My neighborhood – redux

I tell people that if the real estate boom had just continued a year longer, my neighborhood would be fantastic. The houses would have fresh paint, lawns would be bright green and flush with rich fertilizer, not brown and decaying, and fences would be standing, not leaning and cracking. Butterflies would flutter from manicured yard to yard, and hummingbirds would drink from flowers, not puddles of radiator fluid.

Two of my nearest neighbors dream of running me over in their cars. Or another way to dispose of me where I suffer a slow, painful death while they watch, delivering a kick to my kidneys when needed. One of those neighbors parks his cars on his lawn. A classy sight. And I ask: What two houses have the police visited the most in my 15+ years of living here? Hmm, let me think.

What’s black and gray and cracked all over?

Can you blame me for wanting to build a wall around my house?

Police helicopters find my neighborhood enjoyable to visit. Maybe I need an opaque bubble, not a wall.

At over 1,800 square feet, our house is well below the national average of 2,480 sq ft in 2011. I want a bigger house so I can fill it up with junk and long for an even bigger house.

The city recently replaced the corner curbs with handicap-friendly tapered corners. I’m happy they did. Unfortunately, they forgot to fix the broken sidewalks, which are cracked and raised, making it a Disneyland-like adventure to charge down them in anything with wheels. Scootering requires one’s complete attention to avoid the 6-inch raised sections of concrete that come out of nowhere and cause your heart to skip a beat when you fly off of your scooter like a circus-cannon performer.

Empty shopping carts litter the streets. Neighbors play a game at night and move them in front of someone else’s house. Good one, you got me, Mr. Joker. This goes on until the day the basket-wrangler shows up and herds them back to the store.

My neighborhood reveals an ongoing recession, not recovery. Where there used to be large construction waste bins in front of every other house, there is only one now. It’s reminds me of the monolith in 2001: A Space Odyssey. It stands out, the giant, ribbed-metal container, a reminder of more prosperous times. I threw a stick high into the air, but it came back to earth and missed the dumpster. Bad shot.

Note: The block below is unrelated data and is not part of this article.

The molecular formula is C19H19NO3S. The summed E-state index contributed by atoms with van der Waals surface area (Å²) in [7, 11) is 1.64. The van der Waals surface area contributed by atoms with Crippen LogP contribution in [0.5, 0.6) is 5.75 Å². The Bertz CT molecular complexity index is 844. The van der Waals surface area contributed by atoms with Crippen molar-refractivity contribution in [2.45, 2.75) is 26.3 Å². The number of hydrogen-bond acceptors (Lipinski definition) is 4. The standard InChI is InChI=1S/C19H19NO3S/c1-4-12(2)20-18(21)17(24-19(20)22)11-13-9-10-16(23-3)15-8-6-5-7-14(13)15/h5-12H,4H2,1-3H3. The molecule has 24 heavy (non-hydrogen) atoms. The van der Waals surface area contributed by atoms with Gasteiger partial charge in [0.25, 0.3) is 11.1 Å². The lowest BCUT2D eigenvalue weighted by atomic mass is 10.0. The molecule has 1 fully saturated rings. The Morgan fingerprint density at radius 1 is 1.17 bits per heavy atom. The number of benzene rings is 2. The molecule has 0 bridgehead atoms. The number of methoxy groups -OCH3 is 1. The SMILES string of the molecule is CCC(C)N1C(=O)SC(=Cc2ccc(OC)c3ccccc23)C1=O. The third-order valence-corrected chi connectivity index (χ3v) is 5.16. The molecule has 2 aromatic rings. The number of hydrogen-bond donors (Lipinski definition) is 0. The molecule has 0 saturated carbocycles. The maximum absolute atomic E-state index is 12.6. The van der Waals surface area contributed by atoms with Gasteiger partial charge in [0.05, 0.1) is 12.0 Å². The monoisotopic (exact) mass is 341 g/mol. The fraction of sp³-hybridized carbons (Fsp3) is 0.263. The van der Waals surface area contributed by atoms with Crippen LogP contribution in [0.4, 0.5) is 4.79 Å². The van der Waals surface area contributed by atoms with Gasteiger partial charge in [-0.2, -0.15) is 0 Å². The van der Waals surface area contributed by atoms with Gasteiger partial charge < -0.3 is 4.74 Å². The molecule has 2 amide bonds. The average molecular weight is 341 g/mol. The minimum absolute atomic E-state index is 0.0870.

People in my neighborhood don’t say hi when you walk past them on the street. (Or, they don’t say hi to me, which kind of makes sense, especially when I’m wearing my “I’m contagious, stay the f**k away” shirt.)

People half a mile beyond live in larger houses with green lawns and park their cars in driveways and garages not filled with items for 10 year’s worth of garage sales. Okay, it’s a not a scientific study. I’ve fixed it to support my case. I admit that. Maybe. I’m not sure. I can say this: the houses a half a mile away are in better shape. The ratio of brown lawns filled with dandelions and weeds to nice houses with maintained grass is 1 in 30 houses. In my neighborhood, it’s closer to 10 in 30.

This may not look like much, but hitting one while riding a Razor is like hitting a wall. And this is a mild one.

“Romney for President” signs grace many of the lawns cluttered with car parts and rusty lawn furniture. I don’t have the heart to tell them they will be in the 47% of us churned into Soylent Green when he becomes king. They pray for the second coming of Reagan, at least that’s what one of them told me today. Mitt Reagan or Ronald Romney? I like the latter name. Catchy, like Richie Rich.

On the upside, there is not one plastic pink flamingo to be found in my neighborhood. Garden gnomes, yes. But pink flamingos, no.

Life is good after all in my neighborhood, though I suspect if someone did place a pink flamingo on their yard it would get stolen.

(BTW, please visit my eBay page. I’m having a sale on Pink Flamingo lawn ornaments. Mention this blog post and get 5 for the price of 1. You’re welcome.)

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